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It is said Thomas Edison tried and failed 10,000 times before successfully inventing the light bulb. And when it comes to trying and failing and finally succeeding, Abraham Lincoln’s attempts at running for political office and finally becoming the president of the United States is a story often told when teaching lessons learned while going through the journey from defeat to victory.
But today’s column is not about failure, it is about success. It is about the success we can find in our second chances, third chances, fourth chances and more chances.
Just think about it for a moment. Here we are with post-season baseball upon us. We are in the middle of the Division Championships and World Series. And as I was watching one of the games between the Yankees and Astros the other night, the announcers were discussing Yankee outfielder Aaron Judge.
Judge hit 52 home runs this year. He won the Home Run Derby during the All-Star game in July. But as of the night I was watching the game, his playoff performance was incredibly poor with only two hits out of 37 at-bats. Just as the announcers were discussing his inability to hit curve balls and sliders in the playoffs, Judge launches a home run. And on the very next night, he hits another home run. Second chances and more chances without giving up. He didn’t give up on himself and his coach didn’t give up on him either.
By the way, I am not a Yankees fan, just a baseball fan. And hey, who doesn’t love a home run, right? A home run in baseball or a home run in life, both are awesome to watch.
You see, it’s not just about baseball, light bulbs, and running for a political office, it is about our ability to be resilient and take those second chances, maybe even multiple chances in life.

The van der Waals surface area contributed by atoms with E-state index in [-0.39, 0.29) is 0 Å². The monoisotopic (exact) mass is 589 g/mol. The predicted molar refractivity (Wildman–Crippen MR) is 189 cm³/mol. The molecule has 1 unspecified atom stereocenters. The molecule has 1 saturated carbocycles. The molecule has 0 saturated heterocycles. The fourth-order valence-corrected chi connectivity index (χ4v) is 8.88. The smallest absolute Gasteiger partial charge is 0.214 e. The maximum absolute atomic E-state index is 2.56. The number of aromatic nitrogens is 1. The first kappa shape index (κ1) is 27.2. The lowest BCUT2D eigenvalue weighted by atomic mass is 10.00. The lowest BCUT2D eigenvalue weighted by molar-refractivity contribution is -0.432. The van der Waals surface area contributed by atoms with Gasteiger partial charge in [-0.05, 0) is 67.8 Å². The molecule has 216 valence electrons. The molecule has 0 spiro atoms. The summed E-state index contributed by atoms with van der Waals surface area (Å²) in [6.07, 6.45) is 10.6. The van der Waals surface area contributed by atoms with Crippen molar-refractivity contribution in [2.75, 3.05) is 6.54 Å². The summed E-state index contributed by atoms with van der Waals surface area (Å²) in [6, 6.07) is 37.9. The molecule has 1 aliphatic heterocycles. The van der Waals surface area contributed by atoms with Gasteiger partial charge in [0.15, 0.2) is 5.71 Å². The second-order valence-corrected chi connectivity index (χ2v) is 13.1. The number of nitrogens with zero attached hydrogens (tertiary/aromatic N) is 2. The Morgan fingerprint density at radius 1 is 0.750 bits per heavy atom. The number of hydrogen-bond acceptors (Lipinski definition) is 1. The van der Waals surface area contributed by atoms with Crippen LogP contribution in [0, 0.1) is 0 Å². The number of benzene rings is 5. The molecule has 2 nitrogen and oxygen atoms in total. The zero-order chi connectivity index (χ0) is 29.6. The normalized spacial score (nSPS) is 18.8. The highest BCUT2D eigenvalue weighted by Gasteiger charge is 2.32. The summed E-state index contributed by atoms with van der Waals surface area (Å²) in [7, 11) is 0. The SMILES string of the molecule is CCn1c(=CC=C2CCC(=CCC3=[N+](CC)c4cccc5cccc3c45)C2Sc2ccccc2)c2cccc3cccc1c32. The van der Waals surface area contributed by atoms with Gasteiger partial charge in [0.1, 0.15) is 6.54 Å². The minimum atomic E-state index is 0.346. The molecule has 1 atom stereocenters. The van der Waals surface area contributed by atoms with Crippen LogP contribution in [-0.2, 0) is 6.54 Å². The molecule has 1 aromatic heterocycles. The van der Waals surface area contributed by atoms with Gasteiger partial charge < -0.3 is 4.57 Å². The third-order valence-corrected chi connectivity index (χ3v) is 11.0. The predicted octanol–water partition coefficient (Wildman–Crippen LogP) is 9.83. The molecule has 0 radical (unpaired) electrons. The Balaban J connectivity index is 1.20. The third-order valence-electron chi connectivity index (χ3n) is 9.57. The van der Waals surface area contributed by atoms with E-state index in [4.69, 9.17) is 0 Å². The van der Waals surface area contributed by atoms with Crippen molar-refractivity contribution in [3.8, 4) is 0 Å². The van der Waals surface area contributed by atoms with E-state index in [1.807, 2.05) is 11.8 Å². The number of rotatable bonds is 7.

Even if we have felt the despair of loss and disappointment, even when we feel like we have already tried and failed, it’s in those very moments that we need to find our resilience and get after it again. Whatever “it” is.
This is also about giving others second chances or third chances or fourth chances or more chances. Sure, there are situations where one too many chances is enough to give anyone, especially if they have hurt us or others.
That is not what I am talking about here. I am talking about recognizing that people who we love and who love us, people who we work with or who work for us, people who have the heart to want to succeed, people who want their relationship to succeed, these are the people we want to give those multiple chances to so they can eventually get it right and find their own success. Maybe it even means you find success and happiness together.
So how about you? Have you run out of chances yourself or can you give it one or more tries? Have you given others enough chances and worked with them to get it right, or have they run out of chances too? I love hearing your stories each week and would love to have you share them with me again at firstname.lastname@example.org, and when we can find success in our second chances and more chances, it really will be a better than good week.
Michael Norton is a resident of Castle Rock, the former president of the Zig Ziglar Corporation, a strategic consultant and a business and personal coach.
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